This page focuses on the course 6.685 Electric Machines as it was taught by Prof. James L. Kirtley Jr. in Fall 2013.
This course is taught with a classical approach to electromechanics. The course is motivated by understanding phenomena and addressing design-oriented problems through a rigorous approach. Examples incorporate current research and emphasize applicability of concepts.
Course Goals for Students
- Understanding of principles and analysis of electromechanical systems
- Mastery of electromechanical design of the major classes of rotating and linear electric machines
- Ability to estimate the dynamic parameters of electric machines
Possibilities for Further Study/Careers
This course is pretty much a terminal subject, as there is no more advanced material in this area taught at MIT. Students might also take 6.641 Electromagnetic Fields, Forces, and Motion , or courses in heat transfer and structures. Many students who take this course do graduate work in machines, and some pursue PhD’s in the topic. There is a very strong demand for people with a background in this area, so industrial jobs are plentiful for students as well.
6.061/6.690 Introduction to Electric Power Systems ; or permission of the instructor.
H-Level Graduate Credit
Every other fall semester
Fewer than 10 students took this course in Fall 2013.
Breakdown by Year
The class for Fall 2013 was fairly small, and mainly comprised of Prof. Kirtley’s own graduate students. Prof. Kirtley shares some thoughts about the class composition: “This course has evolved into something of an apprenticeship for my own graduate students, and I would like to see more students enrolled in the subject. I would like it if MIT were to produce more graduates who know and understand electric machines and electromechanics.”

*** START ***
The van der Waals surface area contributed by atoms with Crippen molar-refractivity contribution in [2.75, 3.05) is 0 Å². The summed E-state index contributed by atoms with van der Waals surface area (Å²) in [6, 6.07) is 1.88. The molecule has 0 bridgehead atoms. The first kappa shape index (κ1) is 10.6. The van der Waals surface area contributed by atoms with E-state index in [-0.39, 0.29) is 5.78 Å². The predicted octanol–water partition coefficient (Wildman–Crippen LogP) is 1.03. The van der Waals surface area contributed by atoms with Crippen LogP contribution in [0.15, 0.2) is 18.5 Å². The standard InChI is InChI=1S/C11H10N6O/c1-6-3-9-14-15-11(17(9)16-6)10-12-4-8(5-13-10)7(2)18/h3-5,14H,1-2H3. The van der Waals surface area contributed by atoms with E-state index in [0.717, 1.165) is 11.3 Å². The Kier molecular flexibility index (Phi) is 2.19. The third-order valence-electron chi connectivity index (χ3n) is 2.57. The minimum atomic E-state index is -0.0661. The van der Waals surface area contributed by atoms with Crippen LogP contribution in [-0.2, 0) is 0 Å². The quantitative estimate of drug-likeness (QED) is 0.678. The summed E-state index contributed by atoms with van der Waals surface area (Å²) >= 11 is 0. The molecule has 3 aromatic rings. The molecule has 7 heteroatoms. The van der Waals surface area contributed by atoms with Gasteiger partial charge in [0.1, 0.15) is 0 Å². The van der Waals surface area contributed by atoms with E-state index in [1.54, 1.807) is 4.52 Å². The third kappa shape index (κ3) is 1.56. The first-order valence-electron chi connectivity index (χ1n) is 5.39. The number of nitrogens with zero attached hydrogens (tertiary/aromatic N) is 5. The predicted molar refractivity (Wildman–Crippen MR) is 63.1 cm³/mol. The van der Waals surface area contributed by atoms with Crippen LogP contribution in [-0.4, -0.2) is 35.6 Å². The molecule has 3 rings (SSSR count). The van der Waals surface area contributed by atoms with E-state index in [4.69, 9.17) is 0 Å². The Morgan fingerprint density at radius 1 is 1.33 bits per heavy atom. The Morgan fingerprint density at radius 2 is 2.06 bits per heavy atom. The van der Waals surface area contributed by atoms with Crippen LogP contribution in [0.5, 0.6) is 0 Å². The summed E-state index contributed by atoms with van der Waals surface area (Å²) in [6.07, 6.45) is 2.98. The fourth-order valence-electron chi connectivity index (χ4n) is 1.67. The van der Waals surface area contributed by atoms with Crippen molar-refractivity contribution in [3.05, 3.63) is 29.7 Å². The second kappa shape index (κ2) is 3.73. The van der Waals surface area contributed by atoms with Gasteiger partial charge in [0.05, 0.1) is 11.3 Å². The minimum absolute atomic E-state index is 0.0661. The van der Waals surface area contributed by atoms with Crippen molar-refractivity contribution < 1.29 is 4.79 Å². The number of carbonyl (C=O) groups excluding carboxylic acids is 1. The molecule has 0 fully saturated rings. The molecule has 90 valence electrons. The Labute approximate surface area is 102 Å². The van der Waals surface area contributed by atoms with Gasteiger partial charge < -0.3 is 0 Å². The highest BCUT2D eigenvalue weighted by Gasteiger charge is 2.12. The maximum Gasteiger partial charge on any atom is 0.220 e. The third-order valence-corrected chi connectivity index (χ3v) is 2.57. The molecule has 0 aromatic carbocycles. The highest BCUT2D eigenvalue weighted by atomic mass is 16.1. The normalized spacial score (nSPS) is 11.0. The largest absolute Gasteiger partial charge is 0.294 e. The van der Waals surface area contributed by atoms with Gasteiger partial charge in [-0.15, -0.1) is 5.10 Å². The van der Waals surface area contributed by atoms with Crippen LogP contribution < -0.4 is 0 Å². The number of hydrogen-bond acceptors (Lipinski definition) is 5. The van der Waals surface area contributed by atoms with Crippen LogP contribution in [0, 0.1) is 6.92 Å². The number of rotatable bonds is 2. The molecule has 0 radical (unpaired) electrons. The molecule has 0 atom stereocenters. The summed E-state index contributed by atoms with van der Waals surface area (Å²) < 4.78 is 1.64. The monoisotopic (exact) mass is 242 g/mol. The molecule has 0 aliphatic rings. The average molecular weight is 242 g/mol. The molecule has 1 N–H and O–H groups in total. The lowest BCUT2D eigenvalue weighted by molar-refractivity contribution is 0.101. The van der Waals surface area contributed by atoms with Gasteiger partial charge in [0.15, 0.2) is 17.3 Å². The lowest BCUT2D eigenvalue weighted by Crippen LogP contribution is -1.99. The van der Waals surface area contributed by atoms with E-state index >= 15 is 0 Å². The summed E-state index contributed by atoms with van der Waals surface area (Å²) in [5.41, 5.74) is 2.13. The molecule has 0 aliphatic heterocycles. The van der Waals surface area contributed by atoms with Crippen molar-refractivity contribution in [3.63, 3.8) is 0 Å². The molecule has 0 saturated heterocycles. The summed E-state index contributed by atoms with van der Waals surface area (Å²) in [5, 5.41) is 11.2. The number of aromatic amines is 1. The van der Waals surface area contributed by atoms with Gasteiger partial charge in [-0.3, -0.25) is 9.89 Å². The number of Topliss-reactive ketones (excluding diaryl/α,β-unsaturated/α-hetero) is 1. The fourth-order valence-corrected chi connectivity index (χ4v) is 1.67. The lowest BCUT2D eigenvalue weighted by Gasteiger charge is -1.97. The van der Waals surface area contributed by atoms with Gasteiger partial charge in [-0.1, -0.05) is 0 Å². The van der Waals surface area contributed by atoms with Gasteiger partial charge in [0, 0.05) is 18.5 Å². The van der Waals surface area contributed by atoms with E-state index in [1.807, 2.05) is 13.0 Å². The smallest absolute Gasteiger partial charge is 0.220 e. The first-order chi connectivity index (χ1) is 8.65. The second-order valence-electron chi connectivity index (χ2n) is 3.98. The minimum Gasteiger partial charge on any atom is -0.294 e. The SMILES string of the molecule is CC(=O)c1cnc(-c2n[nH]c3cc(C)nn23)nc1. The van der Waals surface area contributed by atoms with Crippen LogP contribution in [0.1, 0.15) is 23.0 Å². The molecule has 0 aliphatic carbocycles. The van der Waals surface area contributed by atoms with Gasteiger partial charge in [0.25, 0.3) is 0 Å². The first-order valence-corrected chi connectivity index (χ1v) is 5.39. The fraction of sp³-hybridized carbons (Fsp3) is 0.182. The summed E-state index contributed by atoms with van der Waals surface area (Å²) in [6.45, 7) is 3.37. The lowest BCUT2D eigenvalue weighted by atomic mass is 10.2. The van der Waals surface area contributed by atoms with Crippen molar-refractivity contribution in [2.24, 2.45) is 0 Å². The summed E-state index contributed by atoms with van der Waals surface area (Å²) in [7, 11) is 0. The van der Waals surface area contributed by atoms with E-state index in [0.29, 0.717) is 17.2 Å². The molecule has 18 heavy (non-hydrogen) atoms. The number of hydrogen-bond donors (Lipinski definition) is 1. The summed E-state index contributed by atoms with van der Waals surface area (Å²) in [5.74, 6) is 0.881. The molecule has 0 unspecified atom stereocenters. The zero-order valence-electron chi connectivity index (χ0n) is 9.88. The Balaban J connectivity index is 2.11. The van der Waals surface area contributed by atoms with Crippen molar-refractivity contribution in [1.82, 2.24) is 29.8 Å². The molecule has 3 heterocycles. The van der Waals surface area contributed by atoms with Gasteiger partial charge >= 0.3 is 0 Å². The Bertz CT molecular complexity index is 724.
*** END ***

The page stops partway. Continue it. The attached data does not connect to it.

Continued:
Breakdown by Major
Most of the students were PhD candidates in electrical engineering, and a small percentage were PhD candidates in mechanical engineering.
Typical Student Background
How Student Time Was Spent
During an average week, students were expected to spend 12 hours on the course, roughly divided as follows:
- Met 2 times per week for 1.5 hours per session; 26 sessions total
- 2 quizzes were administered during class sessions in lieu of lecture
- Prof. Kirtley shares some thoughts about the course format: “I teach the subject in a very classical (lecture/problem set/quiz) fashion, but with a lot of personal contact: I am available to talk with, and argue with, students in the class. I really enjoy, and I think the students do too, the give and take that comes from arguing about advanced (‘hard’) problems.”